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February 28, 2006

Video from the National Archives

The National Archives recently announced it is working with Google to digitize historic movies, documentaries, and other films from its collection. A number of videos are already available for viewing on the Google video site including documentaries from NASA on the history of the spaceflight program; World War II newsreels; and Department of the Interior films on a variety of topics, such as Boulder Dam, the National Park Service, the Civilian Conservation Corps, and the Tennessee Valley Authority.


Posted by kfolger at 11:07 AM | Comments (0)

February 21, 2006

Which majors are smartest?

Interesting post at Political Calculations using the results of 20 years of standardized tests to compare the intelligence of individuals in various disciplines.

Overall, the results generally follow what common sense would predict - engineers do exceptionally well in demonstrating math proficiency but below average in verbal skills (at least on the GRE!) Conversely, we see the opposite pattern for English majors on the same tests, which we would also expect! Overall, the best performances were turned in by
those with degrees in philosophy.

Majors included in the results are biology, business, chemistry, education, engineering, english, history, philosophy, political science, and sociology.

Posted by kfolger at 03:17 PM | Comments (0)

Summers Resigns as Harvard President

Lawrence Summers has resigned as president of Harvard University--he will step down at the end of the 2005/06 academic year.

His tenure at Harvard has been controversial--his comments last year that gender differences between the sexes might explain why there are fewer women n science and math resulted in a vote of no confidence from the faculty. Just this past weekend, the former dean of the Graduate School of Arts and Sciences, Peter Ellison, gave an exclusive interview with the Boston Globe in which he said Summers should resign. Ellison also gave an example of other remarks made by Summers which concerned him.

Over lunch not long after Summers took over the presidency in 2001, Ellison said, Summers suggested that some funds should be moved from a sociology program to the Kennedy School, home to many economists and political scientists. ''President Summers asked me, didn't I agree that, in general, economists are smarter than political scientists, and political scientists are smarter than sociologists?" Ellison said. ''To which I laughed nervously and didn't reply."

Posted by kfolger at 03:00 PM | Comments (0)

February 16, 2006

Support the SIPP

The Budget of the United States Government for FY07 does not include funding for the Census Bureau's Survey of Income and Program Participation (SIPP). According to a fact sheet created by the Center for Economic Policy Research, "the SIPP is the only large-scale survey that provides information about the effectiveness of welfare reform, Medicaid, unemployment insurance and other income-support programs".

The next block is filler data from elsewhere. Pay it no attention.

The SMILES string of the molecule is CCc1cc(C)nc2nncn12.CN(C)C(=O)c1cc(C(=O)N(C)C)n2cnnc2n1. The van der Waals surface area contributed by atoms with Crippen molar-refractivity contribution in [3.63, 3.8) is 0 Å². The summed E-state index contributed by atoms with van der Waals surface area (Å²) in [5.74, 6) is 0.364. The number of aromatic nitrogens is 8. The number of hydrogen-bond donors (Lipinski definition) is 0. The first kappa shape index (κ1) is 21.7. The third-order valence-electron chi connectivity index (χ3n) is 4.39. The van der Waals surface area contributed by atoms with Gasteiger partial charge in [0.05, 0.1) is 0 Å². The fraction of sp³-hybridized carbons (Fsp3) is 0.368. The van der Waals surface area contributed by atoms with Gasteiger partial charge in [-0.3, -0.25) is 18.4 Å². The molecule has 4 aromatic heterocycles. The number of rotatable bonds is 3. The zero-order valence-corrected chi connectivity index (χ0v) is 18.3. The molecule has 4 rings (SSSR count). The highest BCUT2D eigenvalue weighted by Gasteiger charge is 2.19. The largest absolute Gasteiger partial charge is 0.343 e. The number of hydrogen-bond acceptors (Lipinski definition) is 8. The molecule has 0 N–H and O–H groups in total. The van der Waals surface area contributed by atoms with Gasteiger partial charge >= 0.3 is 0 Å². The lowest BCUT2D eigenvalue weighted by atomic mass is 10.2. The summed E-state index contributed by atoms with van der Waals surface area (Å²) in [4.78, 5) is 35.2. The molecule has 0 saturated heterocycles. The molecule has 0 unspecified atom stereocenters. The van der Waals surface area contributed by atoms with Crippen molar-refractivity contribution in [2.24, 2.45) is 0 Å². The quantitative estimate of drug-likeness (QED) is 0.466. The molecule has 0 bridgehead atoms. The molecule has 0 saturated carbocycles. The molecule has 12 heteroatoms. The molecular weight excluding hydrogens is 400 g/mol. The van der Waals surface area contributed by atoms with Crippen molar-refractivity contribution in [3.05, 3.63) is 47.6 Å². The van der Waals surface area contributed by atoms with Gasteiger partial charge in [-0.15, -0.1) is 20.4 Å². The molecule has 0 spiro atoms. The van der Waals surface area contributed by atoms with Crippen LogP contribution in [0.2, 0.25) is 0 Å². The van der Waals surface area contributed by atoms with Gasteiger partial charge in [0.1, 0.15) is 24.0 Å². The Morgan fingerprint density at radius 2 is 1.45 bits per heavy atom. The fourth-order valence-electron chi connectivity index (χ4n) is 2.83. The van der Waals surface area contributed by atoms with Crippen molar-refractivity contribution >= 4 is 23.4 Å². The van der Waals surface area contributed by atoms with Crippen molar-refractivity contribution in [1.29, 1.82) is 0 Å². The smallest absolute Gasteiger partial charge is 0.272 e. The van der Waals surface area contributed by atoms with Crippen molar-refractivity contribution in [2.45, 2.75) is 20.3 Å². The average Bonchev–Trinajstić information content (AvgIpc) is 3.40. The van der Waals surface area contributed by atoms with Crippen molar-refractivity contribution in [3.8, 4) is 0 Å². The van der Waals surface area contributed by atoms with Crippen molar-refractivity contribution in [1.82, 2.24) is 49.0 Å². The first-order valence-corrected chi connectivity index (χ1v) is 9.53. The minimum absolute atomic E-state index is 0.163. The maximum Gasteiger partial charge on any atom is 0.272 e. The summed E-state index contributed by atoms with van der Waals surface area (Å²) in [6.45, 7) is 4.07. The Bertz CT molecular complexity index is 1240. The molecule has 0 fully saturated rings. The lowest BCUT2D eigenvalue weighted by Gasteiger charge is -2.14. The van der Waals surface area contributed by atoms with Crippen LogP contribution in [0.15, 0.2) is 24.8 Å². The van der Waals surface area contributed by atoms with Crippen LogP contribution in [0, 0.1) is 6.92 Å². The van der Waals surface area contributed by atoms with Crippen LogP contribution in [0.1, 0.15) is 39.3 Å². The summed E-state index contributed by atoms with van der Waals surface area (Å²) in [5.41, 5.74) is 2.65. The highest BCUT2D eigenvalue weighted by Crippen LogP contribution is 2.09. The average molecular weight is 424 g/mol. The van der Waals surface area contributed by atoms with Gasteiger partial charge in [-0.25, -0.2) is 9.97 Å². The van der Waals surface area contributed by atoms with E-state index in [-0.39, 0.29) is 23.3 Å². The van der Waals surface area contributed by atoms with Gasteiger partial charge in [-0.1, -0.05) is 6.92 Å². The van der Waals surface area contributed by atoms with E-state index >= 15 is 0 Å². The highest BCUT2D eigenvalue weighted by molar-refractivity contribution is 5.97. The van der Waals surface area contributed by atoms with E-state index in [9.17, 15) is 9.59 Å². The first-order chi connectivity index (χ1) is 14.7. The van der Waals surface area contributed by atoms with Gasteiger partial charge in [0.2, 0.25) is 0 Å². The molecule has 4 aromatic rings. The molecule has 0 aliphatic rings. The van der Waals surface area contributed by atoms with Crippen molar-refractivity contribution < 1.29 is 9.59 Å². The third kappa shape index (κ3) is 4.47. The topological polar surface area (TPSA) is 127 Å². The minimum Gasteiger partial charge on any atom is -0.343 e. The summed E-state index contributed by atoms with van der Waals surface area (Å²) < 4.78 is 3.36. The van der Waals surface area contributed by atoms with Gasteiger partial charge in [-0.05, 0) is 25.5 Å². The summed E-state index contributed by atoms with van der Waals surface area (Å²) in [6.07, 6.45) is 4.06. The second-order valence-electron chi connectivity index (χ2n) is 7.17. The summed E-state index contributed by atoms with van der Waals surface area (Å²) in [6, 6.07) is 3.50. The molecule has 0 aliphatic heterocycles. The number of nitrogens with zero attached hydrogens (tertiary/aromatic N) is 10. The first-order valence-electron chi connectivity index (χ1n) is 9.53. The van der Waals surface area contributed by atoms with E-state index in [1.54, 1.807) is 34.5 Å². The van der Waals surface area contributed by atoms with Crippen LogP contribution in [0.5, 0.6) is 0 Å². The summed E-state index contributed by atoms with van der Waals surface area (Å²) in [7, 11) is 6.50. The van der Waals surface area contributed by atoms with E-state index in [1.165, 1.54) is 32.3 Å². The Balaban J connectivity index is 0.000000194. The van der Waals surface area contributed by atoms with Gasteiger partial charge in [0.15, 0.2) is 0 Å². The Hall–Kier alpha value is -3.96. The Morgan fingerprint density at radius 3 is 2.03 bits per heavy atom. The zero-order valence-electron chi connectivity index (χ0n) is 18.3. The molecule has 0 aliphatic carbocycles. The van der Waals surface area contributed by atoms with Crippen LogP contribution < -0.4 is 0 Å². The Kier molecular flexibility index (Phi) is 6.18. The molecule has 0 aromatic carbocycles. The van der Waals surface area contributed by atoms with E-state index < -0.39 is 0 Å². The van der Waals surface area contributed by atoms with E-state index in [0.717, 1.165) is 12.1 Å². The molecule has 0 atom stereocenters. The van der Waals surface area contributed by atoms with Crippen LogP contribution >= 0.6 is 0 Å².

The CEPR has a sign-on Letter to researchers who are concerned about access to this data.

More information on the SIPP can be found from the Census Bureau website.

Posted by cmorse at 03:53 PM | Comments (0)

February 14, 2006

101 Most Dangerous Academics in America

An article in Inside Higher Ed covers the mixed reaction a new book by David Horowitz is receiving. The book, The Professors: The 101 Most Dangerous Academics in America, is intended, Horowitz says, to expose the "political corruption" of higher education. A coalition of faculty, student and civil liberty groups calling itself "Free Exchange on Campus" has released a statement condemning the list. Organizations in the coalition include the American Association of University Professors, the American Federation of Teachers, the National Education Association, the American Civil Liberties Union, Campus Progress, Center for Campus Free Speech, and the United States Student Association.

Here's a list of the 101 by college/university

Posted by kfolger at 01:31 PM | Comments (0)

February 07, 2006

The FDA and social sciences

Mark Thoma at Economist's View points to an article in today's Financial Times (available to University of Michigan affiliates via ProQuest Research Library) about the Food and Drug Administration's use of sociological methods to measure perceptions and communication risks.

The agency overseeing food, drug and medical devices is making a big push into social science, according to people familiar with the matter, with the hope of using this expertise to better measure, understand and regulate product risks and consumers’ and doctors’ responses to those risks.

According to the article,

Several current and planned studies by the FDA highlight its early steps to increase use of sociological tools in regulation. The agency expects to begin a study soon on whether coupons and other free offers used for drug advertising in print media affect consumers’ perceptions of the products’ risks. ...

The FDA is also planning a study on how drug-label terminology affects the way people gauge the severity of the potential risk, and one which would assess whether risks and benefits are fairly balanced in broadcast media drug advertisements.


Posted by kfolger at 08:53 AM | Comments (0)